U.K. Homes Costing More Than £1 Million Will Triple in Number By 2030

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A residential street in London, January 29, 2016. Property prices in the city are set to explode. Reuters/Toby Melville

A quarter of London's homes will be worth £1 million ($1.4 million) by 2030, according to a report which warns of vast rises in property prices across Britain.

Research published Thursday by the Santander bank predicts that over the next 15 years, the number of properties worth more than £1 million will triple, from almost half a million now to 1.6 million. Where just 1.77 percent of British homes currently top the million mark, in 2030, the research said, 5.14 percent will.

These headlines figures also mask a growing inequality around the U.K. In Northern Ireland, just 0.28 percent of homes will be worth over £1 million, the report said, and less than 1 percent are in the northeast, Yorkshire and The Humber, the northwest, Wales, Scotland and East Midlands.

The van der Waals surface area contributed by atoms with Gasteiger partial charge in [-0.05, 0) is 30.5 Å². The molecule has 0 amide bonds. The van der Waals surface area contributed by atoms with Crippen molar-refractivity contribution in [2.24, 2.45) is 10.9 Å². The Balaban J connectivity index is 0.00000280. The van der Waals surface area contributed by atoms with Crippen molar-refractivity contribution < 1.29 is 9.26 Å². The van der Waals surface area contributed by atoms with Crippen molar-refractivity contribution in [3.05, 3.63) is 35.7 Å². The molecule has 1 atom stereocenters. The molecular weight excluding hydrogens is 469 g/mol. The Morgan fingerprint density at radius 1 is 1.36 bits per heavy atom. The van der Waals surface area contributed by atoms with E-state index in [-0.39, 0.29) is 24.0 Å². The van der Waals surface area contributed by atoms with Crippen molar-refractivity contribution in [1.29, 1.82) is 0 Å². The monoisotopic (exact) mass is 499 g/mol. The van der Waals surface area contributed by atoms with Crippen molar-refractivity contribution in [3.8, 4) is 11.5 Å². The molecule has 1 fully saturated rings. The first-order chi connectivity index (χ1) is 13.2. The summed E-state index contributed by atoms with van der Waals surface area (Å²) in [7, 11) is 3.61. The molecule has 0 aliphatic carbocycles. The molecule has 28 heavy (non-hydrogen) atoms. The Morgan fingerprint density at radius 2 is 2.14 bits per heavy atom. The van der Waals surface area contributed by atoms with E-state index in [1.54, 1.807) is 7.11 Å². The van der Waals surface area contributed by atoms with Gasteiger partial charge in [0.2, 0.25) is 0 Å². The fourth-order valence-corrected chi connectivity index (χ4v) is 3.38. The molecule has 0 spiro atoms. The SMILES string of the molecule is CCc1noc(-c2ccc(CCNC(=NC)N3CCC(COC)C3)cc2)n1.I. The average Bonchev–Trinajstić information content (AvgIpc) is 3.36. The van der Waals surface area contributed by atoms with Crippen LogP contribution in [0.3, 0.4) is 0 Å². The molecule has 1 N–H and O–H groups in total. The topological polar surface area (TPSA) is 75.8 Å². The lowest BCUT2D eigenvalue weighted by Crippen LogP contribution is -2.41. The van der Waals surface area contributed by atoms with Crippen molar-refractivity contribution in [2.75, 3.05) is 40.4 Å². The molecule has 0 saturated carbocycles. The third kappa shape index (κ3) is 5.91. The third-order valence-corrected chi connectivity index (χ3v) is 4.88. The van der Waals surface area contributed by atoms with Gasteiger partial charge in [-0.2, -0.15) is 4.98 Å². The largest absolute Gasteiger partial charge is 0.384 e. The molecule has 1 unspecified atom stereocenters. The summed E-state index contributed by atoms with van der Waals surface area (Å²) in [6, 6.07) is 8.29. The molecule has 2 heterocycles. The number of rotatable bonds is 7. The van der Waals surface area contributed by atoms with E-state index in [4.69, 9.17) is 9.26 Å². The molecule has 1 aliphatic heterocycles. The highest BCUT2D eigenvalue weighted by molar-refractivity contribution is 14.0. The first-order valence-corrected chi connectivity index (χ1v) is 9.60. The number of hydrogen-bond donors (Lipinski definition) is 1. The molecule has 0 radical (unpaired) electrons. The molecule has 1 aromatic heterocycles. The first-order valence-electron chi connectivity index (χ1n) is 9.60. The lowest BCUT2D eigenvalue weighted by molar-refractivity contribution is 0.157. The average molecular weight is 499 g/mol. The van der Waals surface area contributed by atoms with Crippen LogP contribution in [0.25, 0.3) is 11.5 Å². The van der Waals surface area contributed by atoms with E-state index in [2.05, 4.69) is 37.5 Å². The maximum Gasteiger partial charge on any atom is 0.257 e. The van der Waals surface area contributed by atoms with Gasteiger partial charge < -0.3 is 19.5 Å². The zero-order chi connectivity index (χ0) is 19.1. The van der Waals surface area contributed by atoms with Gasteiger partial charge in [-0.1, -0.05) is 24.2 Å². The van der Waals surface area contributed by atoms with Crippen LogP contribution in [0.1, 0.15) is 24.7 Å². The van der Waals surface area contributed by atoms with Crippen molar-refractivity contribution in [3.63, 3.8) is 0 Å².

"The overall trend is of rising prices and worsening affordability, particularly for poorer people and those in London and the southeast," the report said. "However, this is good news for many existing owners, particularly those at the top end of the market, occupying more expensive properties."

"For those who still aspire to buy a home, it will make taking that step on to the ladder increasingly difficult," the report added.

The rising cost of housing remains a hot political issue in the U.K., with all major parties offering up ideas to tackle it but little concrete action carried out.

About a quarter of British voters rank housing as one of the three most important issues facing the country, according to pollster YouGov.